Analysis Of Plato's Theory Of Forms

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To Live as A Monster or Die as A Good Man: An analysis of Plato’s Theory of Forms Shadows are real, right? Not as real as the objects that cast them, but, real... right? As human beings, we have the unique ability to ask such questions. But, do we have that same ability to answer them? And, what if each of us does, who’s answer is correct? Philosophers like Socrates and his beloved student Plato- just like modern film and media producers- have long set out to explore these loaded conundrums. Through allegories such as Plato’s The Cave, and stories portrayed by filmmakers like Martin Scorsese in Shutter Island (2008), our questions of the human condition remain pretty much the same. In both Plato and Scorsese’s works, Plato’s Theory…show more content…
They cannot walk. They cannot move their heads. They have no way to see past the walls of the prison they have grown so used to- or knowledge that any other “reality” even exists. The only movement or interaction the prisoners come across is of or with the shadows of figures they cannot see walking past the fire behind them. Shadows are real, right? To the prisoners, they surely are. As Plato explains, “Their lives are centered on the shadows.” (Pojman, 55 ) As humans do, they define themselves and their world based on what they know. What they know, is based off of what is accessible to them. The reader is then asked to imagine one of these prisoners has been liberated. That he was “forcibly moved from the only home and social milieu he had ever known.” (Pojman, 55) The language Plato uses here seems backwards upon the first read. “Forcibly”? It is hard not to think: why would anyone want to be stuck in a cave? After all, reality is so much fun (right?) According to the Stanford Encyclopedia of Philosophy, Metaphysics, or alternatively ontology, is that branch of philosophy whose special concern is to answer the question ‘What is there?’ Well, for a human being who has never been exposed even to sunlight- the sudden journey into a gigantic world is- at the very least- a lot to take in. As Plato…show more content…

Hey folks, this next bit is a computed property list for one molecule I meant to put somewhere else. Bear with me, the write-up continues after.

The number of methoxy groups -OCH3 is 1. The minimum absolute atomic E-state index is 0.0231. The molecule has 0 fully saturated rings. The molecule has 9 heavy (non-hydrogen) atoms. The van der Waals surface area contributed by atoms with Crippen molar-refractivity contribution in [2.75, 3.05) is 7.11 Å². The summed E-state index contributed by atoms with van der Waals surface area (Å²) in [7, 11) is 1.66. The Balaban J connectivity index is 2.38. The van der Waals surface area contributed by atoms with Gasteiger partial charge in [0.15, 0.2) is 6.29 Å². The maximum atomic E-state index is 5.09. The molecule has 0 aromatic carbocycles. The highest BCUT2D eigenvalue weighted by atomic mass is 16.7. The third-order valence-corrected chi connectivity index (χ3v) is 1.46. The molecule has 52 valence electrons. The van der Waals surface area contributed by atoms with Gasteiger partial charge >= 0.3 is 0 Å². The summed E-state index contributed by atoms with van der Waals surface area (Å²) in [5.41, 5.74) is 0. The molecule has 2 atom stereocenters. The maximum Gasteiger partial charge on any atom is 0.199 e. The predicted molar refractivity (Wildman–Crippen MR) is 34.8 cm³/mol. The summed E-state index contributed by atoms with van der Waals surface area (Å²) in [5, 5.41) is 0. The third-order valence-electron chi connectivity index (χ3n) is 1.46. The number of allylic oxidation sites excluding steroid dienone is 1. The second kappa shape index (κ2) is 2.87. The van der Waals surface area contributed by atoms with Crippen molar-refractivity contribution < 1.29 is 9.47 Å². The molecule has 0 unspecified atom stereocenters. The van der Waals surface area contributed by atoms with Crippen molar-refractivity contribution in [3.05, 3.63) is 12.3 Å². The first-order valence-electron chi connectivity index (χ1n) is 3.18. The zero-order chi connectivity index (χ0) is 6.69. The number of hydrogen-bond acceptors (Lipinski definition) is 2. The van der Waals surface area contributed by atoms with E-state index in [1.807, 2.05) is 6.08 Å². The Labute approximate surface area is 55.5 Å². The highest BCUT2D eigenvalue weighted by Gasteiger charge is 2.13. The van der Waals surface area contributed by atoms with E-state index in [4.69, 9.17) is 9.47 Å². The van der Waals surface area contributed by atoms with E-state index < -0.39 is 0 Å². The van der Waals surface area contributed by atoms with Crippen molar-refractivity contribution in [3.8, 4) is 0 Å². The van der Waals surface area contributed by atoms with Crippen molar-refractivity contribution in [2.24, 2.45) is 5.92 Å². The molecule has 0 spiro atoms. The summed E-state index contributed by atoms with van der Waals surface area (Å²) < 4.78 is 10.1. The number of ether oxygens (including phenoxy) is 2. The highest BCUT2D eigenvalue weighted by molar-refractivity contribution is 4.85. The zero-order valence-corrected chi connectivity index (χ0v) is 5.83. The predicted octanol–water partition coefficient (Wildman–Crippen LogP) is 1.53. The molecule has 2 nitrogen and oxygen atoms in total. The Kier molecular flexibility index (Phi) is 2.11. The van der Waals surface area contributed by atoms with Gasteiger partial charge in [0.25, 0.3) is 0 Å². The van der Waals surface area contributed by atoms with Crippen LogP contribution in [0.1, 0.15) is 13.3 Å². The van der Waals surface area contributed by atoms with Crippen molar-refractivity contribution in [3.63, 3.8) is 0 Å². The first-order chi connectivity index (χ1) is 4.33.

Teddy quickly becomes appalled by the story of her crimes, as she supposedly drowned her 3 children in a lake in her backyard. Throughout the movie, he has visible pain on his face and in his mind as he has vivid visions of this heinous crime. Teddy’s entire experience from the time he arrives on Shutter Island is riddled with confusion as we experience his journey through his eyes. He arrives with his partner, who he is reminded by those around him more and more as the plot thickens- he is actually unsure how he even met. The head of the fully-staffed police force on the island- an odd sight already- says to Teddy “Never seen a Marshall’s badge before.” Which is just one of many suggestive comments Teddy receives that denies the legitimacy of his position. As they work to uncover more details about the missing patient, Teddy becomes increasingly aggressive toward the idea of considering her emotions as important. In a conversation with the lead physician of the institution, where Rachel (the patient in question’s) right to a sense of calm being defended along with other violent patients, Teddy retorts “Aren’t these violent offenders? Screw their sense of calm!” As the story continues, it is revealed that Teddy is actually a

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